Monday, August 2, 2010

The Leak: A Sinking Feeling

The Leak: A Sinking Feeling
Saeed Naqvi
Dated: 31.07.2010

Of all the arguments for the US to continue in Afghanistan, despite an embarrassing catalogue of reverses, one most often advanced even by such distinguished strategic thinkers as Henry Kissinger is that American withdrawal, without “completing the job”, would be a shot in the arm for “Jihadism” worldwide.

I am inclined to an exactly opposite view. So long as the Americans remain injected in any Muslim situation against the will of the local population, “Jihadism” will grow and grow exponentially. Authoritarian Muslim rulers, beholden to the US, find their streets turning against them. This is a simple manifestation of anti Americanism fueled by US policies/actions in Afghanistan, Iraq, Palestine.

Moreover, what entails “completing the job” in Afghanistan? Militarily defeat the Taleban? Not on the cards. Consolidate Hamid Karzai as the central authority in Kabul whose writ will run across the length and breadth of the land? Such a central authority has historically never existed.

To train sufficiently large Afghan army and the police to control the land? US experience over the past decade is replete with instances of trained hands turning upon the trainers. So this line too does not yield hope.

Saturate every cluster of suspects with excessive droning? Jihadism will multiply in direct proportion to the number of innocent Afghans killed.

Sub contracting Afghanistan to Pakistan’s care? Iran, Uzbekistan, Tajikstan, Pushtoons, Hazaras, Panjsheris will all get involved, directly or indirectly, in the mother of all civil wars.

Talk to the Talebans but leave out the Al Qaeda? Over the past 30 years, Arabs, Chechens, Uzbeks have amalgamated with a large section of the local population which has in large measure defected from Sufism and soft Sunnism to hard Salafism? How does one separate the indigenous bloodline from the imported one?

In other words, there is nothing that can be distilled from the Almighty mess that is Afghanistan which is even akin to “completing the job”.

Public opinion in the US will not stand for this debilitating status quo. Will another, bigger war stoke the sort of nationalism when a nation composes its differences because “our men are at the front?”

Anything short of this melodrama, is a straightforward conference on Afghanistan with participants from neighbouring countries, P5 and Germany, Shanghai group to consider Afghanistan’s neutrality.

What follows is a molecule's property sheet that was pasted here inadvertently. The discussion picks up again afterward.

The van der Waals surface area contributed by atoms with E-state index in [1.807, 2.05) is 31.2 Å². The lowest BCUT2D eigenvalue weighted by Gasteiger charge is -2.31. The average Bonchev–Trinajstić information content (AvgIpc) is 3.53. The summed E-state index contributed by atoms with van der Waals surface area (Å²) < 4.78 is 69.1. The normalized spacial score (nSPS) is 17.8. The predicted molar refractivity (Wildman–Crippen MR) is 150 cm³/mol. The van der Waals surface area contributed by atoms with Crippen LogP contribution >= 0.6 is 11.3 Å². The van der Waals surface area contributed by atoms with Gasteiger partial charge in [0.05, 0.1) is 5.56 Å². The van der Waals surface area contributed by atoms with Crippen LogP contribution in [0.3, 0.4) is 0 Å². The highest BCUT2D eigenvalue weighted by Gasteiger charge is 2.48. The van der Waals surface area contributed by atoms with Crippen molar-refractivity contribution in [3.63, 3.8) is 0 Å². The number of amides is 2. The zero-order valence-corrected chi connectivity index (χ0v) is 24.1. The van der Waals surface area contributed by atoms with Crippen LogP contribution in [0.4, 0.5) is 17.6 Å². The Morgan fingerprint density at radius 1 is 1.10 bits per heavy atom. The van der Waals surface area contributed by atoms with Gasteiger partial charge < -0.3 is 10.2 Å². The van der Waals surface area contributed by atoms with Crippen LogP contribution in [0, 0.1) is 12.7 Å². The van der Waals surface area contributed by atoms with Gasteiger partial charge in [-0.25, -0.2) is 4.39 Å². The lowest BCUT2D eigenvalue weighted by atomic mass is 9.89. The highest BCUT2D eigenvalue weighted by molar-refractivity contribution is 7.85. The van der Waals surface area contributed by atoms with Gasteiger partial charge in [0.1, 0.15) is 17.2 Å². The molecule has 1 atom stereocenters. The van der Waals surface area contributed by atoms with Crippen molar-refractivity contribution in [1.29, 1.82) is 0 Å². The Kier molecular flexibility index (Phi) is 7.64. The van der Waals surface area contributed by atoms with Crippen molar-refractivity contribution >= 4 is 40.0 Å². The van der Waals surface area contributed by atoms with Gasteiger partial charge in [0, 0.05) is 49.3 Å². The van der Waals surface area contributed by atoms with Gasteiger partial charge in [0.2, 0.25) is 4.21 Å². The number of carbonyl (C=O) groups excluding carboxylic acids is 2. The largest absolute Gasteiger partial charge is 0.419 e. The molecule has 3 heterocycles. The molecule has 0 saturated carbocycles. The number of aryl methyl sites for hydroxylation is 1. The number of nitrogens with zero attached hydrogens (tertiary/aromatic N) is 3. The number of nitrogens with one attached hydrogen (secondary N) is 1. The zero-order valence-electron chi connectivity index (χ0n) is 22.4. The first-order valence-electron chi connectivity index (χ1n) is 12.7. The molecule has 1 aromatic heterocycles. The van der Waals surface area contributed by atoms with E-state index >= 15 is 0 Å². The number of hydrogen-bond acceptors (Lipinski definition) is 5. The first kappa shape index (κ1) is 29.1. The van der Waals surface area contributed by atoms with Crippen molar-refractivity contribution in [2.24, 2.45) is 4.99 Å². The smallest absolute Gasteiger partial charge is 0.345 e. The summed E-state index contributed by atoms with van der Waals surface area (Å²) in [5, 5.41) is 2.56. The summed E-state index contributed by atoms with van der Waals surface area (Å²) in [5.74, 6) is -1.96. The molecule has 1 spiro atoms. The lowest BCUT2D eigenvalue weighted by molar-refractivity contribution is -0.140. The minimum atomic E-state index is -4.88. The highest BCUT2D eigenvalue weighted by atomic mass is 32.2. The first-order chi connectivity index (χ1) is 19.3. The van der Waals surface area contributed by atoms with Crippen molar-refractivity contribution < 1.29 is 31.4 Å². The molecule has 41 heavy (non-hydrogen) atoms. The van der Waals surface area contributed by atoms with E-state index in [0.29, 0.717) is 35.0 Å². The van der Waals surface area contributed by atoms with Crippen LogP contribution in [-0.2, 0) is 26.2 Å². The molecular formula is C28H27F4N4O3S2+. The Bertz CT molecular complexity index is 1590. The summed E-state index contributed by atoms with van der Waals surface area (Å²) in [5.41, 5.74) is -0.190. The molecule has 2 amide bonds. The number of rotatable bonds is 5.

“Woh Afsana jise anjaam tak laana na ho mumkin,
Usey ek khoobsoorat mor dekar chorna achcha!”
(The story which does not have a logical conclusion,
Should be given a creative twist and ended!)

In an article written in September 2009 Hamid Ansari (since elevated as India’s Vice President) and Chinmaya Gharekhan, former Permanent Representative to the UN, advanced the case for Afghan neutrality modeled on the Laos example attempted in 1962.

Earlier in an article written for the Washington Post in February 2009, Henry Kissinger cited Belgian neutrality in the 19th century. He wrote: “formal neutrality was sometimes negotiated to impose a standstill on interventions in and from strategically located countries”. Belgian neutrality was not challenged for a hundred years.

“Is it possible to devise a modern equivalent?” Kissinger asks.

Since it became clear years ago that both the US and NATO were bogged down in Afghanistan, a body of literature has emerged seeking a non military way out of the mess. Calls for an international conference have been made by Zbigniew Brzezinski, the UN, EU, Germany, UK, among numerous others.

It reflects on the callousness of the World Order we live in that the US Congress did not even pause to consider the implications of the WikiLeaks disclosures on the sorry state of affairs in Afghanistan before signing $58 billion additional funding for Barack Obama’s Afghan war.

Did you notice that the WikiLeaks story dominated the networks the first day? Since day two of the disclosure, the news blackout is remarkably effective. But institutions, media houses, individuals and, or course, the Taleban are in possession of all the details, processed or unprocessed, of six years of a mismanaged war. Consequences of the disclosures must surely fellow.

There will be a hundred aspects of the war that will now come under scrutiny, including such facets as would earlier have been dismissed as conspiracy theories.

Are the Americans and history’s greatest war machine, NATO, in vain pursuit of a man attached to a dialysis machine? Are they in this war to eliminate elements plotting a 9/11 type visitation half way around the globe? Are they in the region to keep a close watch on the world’s only nuclear arsenal in Muslim hands? Caspian hydro carbons, Central Asia, resurgent Russia, Iran, China and why, even an India whose political directions are not always predictable? Are all these in the American ken and have they, therefore, dug in for a long haul. “We are here for a long haul” I was told by senior US officials in Islamabad. “Just training the Frontier Corps will take over a decade.”

The disclosures make such long term projects untenable.

Take this instance: “US Special Forces dropped 2,000 pound bombs on a compound where a “high value individual” was hiding. Locals, however, reported that 300 civilians had died.” This is just one of hundred of such instances.

How will the Americans ever have accurate intelligence in a Muslim country where they are hated across the board. Yes, there is always mercenary intelligence. But mercenary intelligence will pocket the money and willfully mislead those shelling out the cash – in billions of dollars so far.

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